NIDA CASE IN COURT BY FEB -- NBI

Manila, Jan. 21, 2003 (Tribune) - The Nida Blanca murder case may finally be turned over to a regional trial court by next month.

National Bureau of Investigation (NBI) Director Reynaldo Wycoco said this was what case handlers told him regarding the developments of the case, which is at present pending at the prosecutors' level.

"I understand if it won't be finished by January, it would be finished by February. Our state prosecutors are expected to file by then a case in court to give justice to Blanca," Wycoco said in Pilipino during a radio interview.

Wycoco added if the court finds enough basis, it would issue an arrest warrant for Blanca's controversial husband Rod Lauren Strunk, who is now in the United States.

The NBI charged Strunk with parricide for Blanca's murder, tagging him as the mastermind of the murder. Also charged along with Strunk were Philip Medel Jr. and engineer Vicente Polinar.

"Our people might have thought the NBI has forgotten the case. We filed it on July 17 last year, and it's now in the hands of the prosecution service," Wycoco said.

Probers said fear of being disinherited of up to P65 million prompted Strunk to have Blanca, his estranged wife, killed.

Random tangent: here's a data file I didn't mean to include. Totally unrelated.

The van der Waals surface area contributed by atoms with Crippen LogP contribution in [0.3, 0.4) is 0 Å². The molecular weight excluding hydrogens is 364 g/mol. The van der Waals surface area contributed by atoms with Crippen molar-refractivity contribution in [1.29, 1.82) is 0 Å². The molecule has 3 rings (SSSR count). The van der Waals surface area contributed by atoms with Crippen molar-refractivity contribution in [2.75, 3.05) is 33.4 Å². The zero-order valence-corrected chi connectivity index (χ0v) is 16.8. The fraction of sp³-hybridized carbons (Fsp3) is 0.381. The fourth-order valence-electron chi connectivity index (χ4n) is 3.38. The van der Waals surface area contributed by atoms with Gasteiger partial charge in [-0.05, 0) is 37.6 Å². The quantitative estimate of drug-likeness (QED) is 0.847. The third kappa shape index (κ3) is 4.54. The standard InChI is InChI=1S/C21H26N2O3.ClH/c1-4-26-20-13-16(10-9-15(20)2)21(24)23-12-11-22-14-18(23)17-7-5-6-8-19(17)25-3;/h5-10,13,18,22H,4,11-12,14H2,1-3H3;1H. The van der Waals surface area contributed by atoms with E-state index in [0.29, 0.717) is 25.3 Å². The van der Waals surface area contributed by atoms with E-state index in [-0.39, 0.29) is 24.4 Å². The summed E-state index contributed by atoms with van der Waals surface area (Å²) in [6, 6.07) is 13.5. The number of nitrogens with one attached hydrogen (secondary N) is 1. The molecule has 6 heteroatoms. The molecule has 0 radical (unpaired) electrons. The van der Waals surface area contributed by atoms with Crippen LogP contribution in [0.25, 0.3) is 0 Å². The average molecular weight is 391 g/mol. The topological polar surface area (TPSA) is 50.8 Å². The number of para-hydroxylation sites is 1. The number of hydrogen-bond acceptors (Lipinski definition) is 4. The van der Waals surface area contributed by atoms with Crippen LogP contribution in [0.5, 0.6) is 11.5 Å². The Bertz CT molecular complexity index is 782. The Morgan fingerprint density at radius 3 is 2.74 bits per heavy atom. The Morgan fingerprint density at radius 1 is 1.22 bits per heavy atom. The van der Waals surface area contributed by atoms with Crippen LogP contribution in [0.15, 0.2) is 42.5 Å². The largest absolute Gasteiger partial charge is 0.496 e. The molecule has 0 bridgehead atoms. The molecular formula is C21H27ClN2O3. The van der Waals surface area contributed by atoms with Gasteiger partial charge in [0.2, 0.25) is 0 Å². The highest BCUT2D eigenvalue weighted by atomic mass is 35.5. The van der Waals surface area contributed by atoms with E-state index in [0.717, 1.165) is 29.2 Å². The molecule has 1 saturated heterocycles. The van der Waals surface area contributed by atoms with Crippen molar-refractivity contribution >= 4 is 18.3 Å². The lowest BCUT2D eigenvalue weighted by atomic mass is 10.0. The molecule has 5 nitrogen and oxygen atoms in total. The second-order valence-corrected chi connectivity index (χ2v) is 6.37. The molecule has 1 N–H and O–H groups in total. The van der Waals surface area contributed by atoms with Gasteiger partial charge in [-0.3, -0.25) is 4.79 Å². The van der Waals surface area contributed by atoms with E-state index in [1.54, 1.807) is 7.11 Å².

At stake for Strunk was a share in properties that included a White Plains house worth P30 million; a three-story condominium in Greenhills worth P10 million; a 500 sq.m. house and lot in Baguio City; a five-hectare agricultural land in San Mateo, Rizal, and a 2,400-square-foot house in the US valued at $300,000, probers said.

"Once, he was hooked on drugs, Nida had to ask the help of a senator regarding his dependence on drugs, particularly methamphetamine hydrochloride or shabu. Nida almost left him for good," they noted.

Three weeks before Blanca was killed, the NBI said, Blanca was so depressed because of Strunk's "uncontrolled spending habits."

The NBI and the Philippine National Police (PNP) described Strunk as an irresponsible and lazy freeloader who was financially dependent on Blanca.

Investigators also pictured Strunk as a "meticulous person" in planning Blanca's murder.

Strunk left for the United States on Jan. 21, 2002.

Wycoco said the NBI would first talk to Strunk's lawyers. "We'll ask his lawyers about their commitment. They promised to make him available once the need arises," he said.


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